Hansen reported to the jobsite on Monday, September 11. The five-man crew (Supervisor Rod Smithback, Mike Grow, Randy Reinders, Tom Steiner, and Hansen) began work Tuesday, September 12. Hansen hinted about his union membership that day. During a morning break the following day he openly announced that he was a union member and was there to organize for the union. Smithback and Sager repeatedly told Hansen not to talk about the union, whether at work or at the cabin where the crew was staying. Grow, Reinders, and Steiner repeatedly told Hansen they were not interested in joining the union and complained to Smithback about Hansen's talking and pressure. Smithback told Hansen he was not interested in joining the union and asked Hansen what it would take for Hansen to drop his union membership and "come over" to Town & Country's side. With tensions already high, a confrontation occurred at lunch on September 14 between Hansen and other crew members about Hansen's organizing pressure.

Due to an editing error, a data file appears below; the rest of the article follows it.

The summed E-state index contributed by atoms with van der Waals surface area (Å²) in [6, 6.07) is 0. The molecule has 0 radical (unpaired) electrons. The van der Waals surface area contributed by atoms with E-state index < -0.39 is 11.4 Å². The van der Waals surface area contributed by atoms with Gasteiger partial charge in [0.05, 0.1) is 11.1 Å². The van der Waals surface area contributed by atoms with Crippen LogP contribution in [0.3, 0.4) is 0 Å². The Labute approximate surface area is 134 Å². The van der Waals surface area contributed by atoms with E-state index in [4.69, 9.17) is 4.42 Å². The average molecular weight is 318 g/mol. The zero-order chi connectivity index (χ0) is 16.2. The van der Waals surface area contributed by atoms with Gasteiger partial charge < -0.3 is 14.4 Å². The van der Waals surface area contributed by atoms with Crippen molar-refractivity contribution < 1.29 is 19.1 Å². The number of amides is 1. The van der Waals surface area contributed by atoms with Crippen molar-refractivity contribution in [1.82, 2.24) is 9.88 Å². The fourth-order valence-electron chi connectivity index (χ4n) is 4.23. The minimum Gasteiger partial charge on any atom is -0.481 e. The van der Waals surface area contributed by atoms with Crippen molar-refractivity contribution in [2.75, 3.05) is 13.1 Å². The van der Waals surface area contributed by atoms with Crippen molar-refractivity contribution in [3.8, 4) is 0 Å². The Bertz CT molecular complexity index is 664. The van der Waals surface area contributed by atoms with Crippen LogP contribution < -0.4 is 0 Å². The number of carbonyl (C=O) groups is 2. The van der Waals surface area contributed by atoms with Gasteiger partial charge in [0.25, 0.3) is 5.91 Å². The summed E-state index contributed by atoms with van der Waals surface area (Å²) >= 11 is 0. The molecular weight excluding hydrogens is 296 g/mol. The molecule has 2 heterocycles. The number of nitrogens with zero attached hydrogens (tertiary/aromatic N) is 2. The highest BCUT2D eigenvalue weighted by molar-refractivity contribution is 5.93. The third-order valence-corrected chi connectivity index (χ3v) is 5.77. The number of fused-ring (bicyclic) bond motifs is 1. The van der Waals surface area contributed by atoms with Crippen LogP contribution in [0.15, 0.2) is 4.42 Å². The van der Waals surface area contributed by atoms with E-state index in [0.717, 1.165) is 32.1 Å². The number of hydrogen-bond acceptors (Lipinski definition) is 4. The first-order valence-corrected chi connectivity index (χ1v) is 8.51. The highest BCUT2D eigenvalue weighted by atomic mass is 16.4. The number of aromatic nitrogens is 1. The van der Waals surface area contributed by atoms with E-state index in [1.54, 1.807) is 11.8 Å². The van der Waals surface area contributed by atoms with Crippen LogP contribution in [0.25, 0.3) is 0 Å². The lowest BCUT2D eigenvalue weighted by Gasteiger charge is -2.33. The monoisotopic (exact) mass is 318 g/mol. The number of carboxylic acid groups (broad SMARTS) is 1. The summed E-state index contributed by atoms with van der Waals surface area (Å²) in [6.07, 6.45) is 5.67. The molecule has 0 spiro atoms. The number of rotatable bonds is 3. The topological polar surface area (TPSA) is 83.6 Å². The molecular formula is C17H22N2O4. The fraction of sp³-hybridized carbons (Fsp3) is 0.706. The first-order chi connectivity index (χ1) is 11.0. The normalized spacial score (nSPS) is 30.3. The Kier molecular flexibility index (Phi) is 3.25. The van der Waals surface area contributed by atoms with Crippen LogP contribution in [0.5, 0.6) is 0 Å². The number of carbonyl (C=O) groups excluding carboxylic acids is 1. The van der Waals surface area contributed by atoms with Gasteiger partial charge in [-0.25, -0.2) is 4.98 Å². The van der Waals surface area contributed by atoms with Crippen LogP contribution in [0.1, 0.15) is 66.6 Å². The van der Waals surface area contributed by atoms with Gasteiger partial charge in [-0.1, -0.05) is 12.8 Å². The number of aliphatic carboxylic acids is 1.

On September 14, Sager informed Buelow that because state law prevented Town & Country from using Ameristaff's temporary personnel on the jobsite, it could no longer use Hansen to meet the state requirements unless it directly hired him, which it did not intend to do. After this conversation, Buelow discharged Hansen that afternoon. Hansen called Sager to ask if Town & Country would hire him directly onto its payroll, to which Sager responded, "Absolutely not."